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Many years ago, I was given a bottle of wine purchased in Germany by someone who wrongly believed it was produced from asparagus. The sign in the wine shop’s window advertised: Spargelweine (asparagus wine).
While there are rare examples of wines produced from the vegetable, the liquid in this bottle was made from silvaner grapes grown in the Franken region of Germany. The wine’s subtle flavour and refreshing character made it a terrific complement to the sweet and pleasantly bitter taste of asparagus.
But make no mistake, asparagus is often identified as an enemy of wine. The intense acidic and pyrazine – the same chemical component that produces the green character in bell peppers or peas – components of those innocent looking spears can make wines taste bitter or metallic. Like artichokes, asparagus is disparaged in wine circles for turning pleasantly fruity white wines into something downright nasty.
That said, I’m not sure many of us eat raw asparagus while drinking wine. There’s always cooking preparations and other ingredients on the plate to consider.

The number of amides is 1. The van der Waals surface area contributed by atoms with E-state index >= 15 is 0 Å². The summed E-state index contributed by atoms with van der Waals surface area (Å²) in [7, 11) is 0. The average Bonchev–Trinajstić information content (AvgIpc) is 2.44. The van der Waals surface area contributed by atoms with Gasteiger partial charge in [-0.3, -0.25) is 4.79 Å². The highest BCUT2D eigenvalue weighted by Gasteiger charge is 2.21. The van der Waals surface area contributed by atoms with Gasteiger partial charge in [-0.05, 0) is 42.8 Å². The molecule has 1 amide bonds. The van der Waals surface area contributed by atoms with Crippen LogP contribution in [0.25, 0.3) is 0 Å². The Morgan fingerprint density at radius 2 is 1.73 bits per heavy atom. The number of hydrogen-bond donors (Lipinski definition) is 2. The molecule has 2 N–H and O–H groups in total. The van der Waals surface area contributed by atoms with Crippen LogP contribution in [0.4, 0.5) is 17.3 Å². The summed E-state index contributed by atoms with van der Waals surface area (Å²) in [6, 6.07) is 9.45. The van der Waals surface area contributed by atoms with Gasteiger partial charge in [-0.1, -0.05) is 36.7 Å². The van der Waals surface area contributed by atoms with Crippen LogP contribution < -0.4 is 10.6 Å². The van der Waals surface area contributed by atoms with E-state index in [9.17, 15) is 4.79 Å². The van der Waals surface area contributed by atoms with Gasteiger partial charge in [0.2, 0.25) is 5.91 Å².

If you’re the sort who routinely drenches those slender green, white or purple spears with a luxurious cheese or hollandaise sauce, you’ve never experienced this jarring sensation. That cheesy or buttery goodness provides a wine-friendly flavour bridge that neutralizes any harsh interactions.
The same goes if you’re disposed to wrapping asparagus spears with thinly sliced serrano ham or serving it alongside, say, grilled salmon or chicken. In such instances, your wine selection will take its cue from the protein on your plate. You’re on safe ground with pinot, gamay or chardonnay with salmon or chicken dish. Meanwhile, serrano ham seems like a good excuse to sample a young and vibrant Spanish white from Rioja or Rueda – these delightful, and typically inexpensive, wines are so often overshadowed by Spain’s bounty of great reds.
If you opt for more plain and healthy preparations, such as steaming or boiling your asparagus and serving it in a salad, your wine choices will be more limited. Oaky styles of white wine or tannic red wines will be less successful. This is the time to look toward refreshingly dry wines, such as that silvaner, sauvignon blanc or any number of crisp Italian whites like soave, gavi or verdicchio. A fresh and lively albarino, gruner veltliner or riesling would also fine choices. Of course, should you actually have a bottle of asparagus wine on hand, this could be an ideal moment to drink deep its unique charms.